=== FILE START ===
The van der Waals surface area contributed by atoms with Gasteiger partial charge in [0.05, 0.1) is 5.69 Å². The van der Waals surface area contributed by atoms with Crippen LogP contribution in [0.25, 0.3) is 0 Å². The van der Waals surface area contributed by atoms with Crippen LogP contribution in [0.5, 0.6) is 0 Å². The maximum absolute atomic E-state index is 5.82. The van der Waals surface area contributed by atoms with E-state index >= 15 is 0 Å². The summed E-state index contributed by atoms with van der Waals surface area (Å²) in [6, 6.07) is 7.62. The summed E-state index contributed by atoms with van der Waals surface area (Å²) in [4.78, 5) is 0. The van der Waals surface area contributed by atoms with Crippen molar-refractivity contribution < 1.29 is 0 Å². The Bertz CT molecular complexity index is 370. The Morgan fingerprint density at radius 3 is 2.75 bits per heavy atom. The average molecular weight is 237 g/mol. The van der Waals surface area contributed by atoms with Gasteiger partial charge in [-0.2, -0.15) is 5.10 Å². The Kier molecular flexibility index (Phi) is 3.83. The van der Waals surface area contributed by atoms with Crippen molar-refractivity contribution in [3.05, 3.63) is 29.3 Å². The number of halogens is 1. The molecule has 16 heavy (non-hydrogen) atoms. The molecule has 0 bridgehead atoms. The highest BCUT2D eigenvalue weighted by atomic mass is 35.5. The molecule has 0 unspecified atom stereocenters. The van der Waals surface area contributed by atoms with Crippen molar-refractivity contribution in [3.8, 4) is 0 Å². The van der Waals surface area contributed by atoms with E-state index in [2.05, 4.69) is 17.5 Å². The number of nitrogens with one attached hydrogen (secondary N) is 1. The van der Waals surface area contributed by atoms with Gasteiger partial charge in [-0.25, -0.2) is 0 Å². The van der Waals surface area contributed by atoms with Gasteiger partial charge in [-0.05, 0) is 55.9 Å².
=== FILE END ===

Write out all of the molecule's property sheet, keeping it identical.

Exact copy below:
The van der Waals surface area contributed by atoms with Gasteiger partial charge in [0.05, 0.1) is 5.69 Å². The van der Waals surface area contributed by atoms with Crippen LogP contribution in [0.25, 0.3) is 0 Å². The van der Waals surface area contributed by atoms with Crippen LogP contribution in [0.5, 0.6) is 0 Å². The maximum absolute atomic E-state index is 5.82. The van der Waals surface area contributed by atoms with E-state index >= 15 is 0 Å². The summed E-state index contributed by atoms with van der Waals surface area (Å²) in [6, 6.07) is 7.62. The summed E-state index contributed by atoms with van der Waals surface area (Å²) in [4.78, 5) is 0. The van der Waals surface area contributed by atoms with Crippen molar-refractivity contribution < 1.29 is 0 Å². The Bertz CT molecular complexity index is 370. The Morgan fingerprint density at radius 3 is 2.75 bits per heavy atom. The average molecular weight is 237 g/mol. The van der Waals surface area contributed by atoms with Gasteiger partial charge in [-0.2, -0.15) is 5.10 Å². The Kier molecular flexibility index (Phi) is 3.83. The van der Waals surface area contributed by atoms with Crippen molar-refractivity contribution in [3.05, 3.63) is 29.3 Å². The number of halogens is 1. The molecule has 16 heavy (non-hydrogen) atoms. The molecule has 0 bridgehead atoms. The highest BCUT2D eigenvalue weighted by atomic mass is 35.5. The molecule has 0 unspecified atom stereocenters. The van der Waals surface area contributed by atoms with Crippen molar-refractivity contribution in [3.8, 4) is 0 Å². The van der Waals surface area contributed by atoms with E-state index in [2.05, 4.69) is 17.5 Å². The number of nitrogens with one attached hydrogen (secondary N) is 1. The van der Waals surface area contributed by atoms with Gasteiger partial charge in [-0.25, -0.2) is 0 Å². The van der Waals surface area contributed by atoms with Gasteiger partial charge in [-0.05, 0) is 55.9 Å².